Date of Award

May 2016

Degree Type


Degree Name

Doctor of Philosophy



First Advisor

Patrick R. Brady

Committee Members

Jolien Creighton, David Kaplan, Xavier Siemens, Daniel Agterberg


Black Hole, GRB, GW150914, Ligo, Multimessenger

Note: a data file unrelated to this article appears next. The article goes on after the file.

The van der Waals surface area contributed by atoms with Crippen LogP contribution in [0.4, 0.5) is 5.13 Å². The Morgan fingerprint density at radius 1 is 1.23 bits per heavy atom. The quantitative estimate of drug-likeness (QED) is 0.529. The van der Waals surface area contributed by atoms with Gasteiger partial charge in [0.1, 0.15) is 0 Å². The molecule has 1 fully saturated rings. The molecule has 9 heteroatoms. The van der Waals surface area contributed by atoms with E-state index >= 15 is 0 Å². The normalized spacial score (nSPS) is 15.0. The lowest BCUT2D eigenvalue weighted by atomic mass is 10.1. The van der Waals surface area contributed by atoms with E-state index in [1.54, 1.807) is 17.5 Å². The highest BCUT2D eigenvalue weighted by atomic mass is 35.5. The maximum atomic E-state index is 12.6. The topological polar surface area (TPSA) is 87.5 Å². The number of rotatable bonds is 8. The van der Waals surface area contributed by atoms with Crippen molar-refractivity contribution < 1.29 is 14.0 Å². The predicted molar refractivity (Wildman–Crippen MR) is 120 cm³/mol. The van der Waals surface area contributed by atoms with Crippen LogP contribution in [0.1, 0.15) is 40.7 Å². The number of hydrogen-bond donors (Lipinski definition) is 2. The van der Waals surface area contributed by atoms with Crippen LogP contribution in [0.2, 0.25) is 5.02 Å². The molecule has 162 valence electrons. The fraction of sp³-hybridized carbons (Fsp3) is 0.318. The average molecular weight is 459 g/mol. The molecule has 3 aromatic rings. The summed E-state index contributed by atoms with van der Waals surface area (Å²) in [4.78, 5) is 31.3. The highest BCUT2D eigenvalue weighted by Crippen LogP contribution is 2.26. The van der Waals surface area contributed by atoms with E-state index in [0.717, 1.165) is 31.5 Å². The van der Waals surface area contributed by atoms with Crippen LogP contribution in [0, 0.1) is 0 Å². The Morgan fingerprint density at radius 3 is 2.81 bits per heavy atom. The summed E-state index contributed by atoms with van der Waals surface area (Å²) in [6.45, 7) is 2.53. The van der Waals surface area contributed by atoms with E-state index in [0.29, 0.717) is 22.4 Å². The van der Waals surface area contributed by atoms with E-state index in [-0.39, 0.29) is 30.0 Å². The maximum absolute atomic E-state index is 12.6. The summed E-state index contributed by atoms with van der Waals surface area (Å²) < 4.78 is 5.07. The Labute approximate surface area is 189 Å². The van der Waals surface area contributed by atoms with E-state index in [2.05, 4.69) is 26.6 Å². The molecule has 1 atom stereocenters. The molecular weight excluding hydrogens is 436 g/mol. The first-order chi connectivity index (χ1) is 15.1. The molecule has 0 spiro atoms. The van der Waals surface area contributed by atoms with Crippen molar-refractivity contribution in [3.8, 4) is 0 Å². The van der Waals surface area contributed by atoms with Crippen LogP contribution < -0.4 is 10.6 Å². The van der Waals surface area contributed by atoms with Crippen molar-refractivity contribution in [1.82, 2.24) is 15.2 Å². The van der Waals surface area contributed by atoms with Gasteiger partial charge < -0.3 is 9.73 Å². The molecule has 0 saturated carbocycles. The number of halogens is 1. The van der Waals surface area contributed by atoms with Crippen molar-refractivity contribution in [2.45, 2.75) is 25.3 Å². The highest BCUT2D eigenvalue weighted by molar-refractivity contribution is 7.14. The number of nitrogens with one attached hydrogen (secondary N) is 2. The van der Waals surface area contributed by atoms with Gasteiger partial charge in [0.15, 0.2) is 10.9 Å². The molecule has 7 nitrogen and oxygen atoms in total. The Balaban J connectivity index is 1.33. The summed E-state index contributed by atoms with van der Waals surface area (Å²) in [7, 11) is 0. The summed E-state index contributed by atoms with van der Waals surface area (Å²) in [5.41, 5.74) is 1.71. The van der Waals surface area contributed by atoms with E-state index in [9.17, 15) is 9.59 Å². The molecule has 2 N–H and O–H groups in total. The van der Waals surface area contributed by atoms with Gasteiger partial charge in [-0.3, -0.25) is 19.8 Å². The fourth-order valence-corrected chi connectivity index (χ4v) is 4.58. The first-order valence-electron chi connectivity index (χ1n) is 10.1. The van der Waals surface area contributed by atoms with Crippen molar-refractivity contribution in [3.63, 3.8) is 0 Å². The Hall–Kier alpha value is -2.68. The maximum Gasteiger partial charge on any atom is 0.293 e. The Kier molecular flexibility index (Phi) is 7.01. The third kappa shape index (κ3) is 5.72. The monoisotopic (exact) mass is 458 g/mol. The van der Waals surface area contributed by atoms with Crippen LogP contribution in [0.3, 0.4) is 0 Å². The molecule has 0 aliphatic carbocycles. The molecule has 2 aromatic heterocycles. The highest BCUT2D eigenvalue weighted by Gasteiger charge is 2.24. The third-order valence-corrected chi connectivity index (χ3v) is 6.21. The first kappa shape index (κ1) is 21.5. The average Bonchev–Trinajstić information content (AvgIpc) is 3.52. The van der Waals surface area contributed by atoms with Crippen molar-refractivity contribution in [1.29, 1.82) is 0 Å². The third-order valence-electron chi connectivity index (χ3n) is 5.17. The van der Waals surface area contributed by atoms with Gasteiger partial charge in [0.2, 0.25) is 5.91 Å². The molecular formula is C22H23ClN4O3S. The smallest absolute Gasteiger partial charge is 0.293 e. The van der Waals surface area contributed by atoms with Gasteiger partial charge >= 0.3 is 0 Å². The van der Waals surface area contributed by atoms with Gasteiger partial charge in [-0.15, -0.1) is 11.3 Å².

When two compact objects inspiral and violently merge it is a rare cosmic event, producing fantastically “luminous” gravitational wave emission. It is also fleeting, staying in the Laser Interferometer Gravitational-wave Observatory’s (LIGO) sensitive band only for somewhere between tenths of a second and several tens of minutes. However, when there is at least one neutron star, disk formation during the merger may power a slew of potentially detectable electromagnetic counterparts, such as short gamma-ray bursts (GRBs), afterglows, and kilonovae. These explosions span the full electromagnetic spectrum and are expected within seconds, hours or days of the merger event. To learn as much astrophysics as possible requires targeted observations at every stage of this process, demanding a coordinated worldwide effort across many facilities and multiple astronomical disciplines, all in nearly real-time. In this dissertation I outline some of the major obstacles facing the multimessenger astronomy effort, including computation, data analysis and sky localization for LIGO source candidates, as well as disseminating this information quickly to the astronomical community. I also report on the performance of some of these services during Advanced LIGO’s first Observing Run, and on my experience at LIGO Livingston Observatory during the first Observing Run of LIGO’s Advanced stage, during which the instruments directly detected gravitational waves for the very first time. (The transient source GW150914 was observed 14 September 2015, and is consistent with a binary black hole merger at redshift 0.09.) I also participate in time-domain optical astronomy with the intermediate Palomar Transient Factory (iPTF) collaboration, searching for orphaned afterglow candidates to better understand the nature of relativistic outbursts such as GRBs.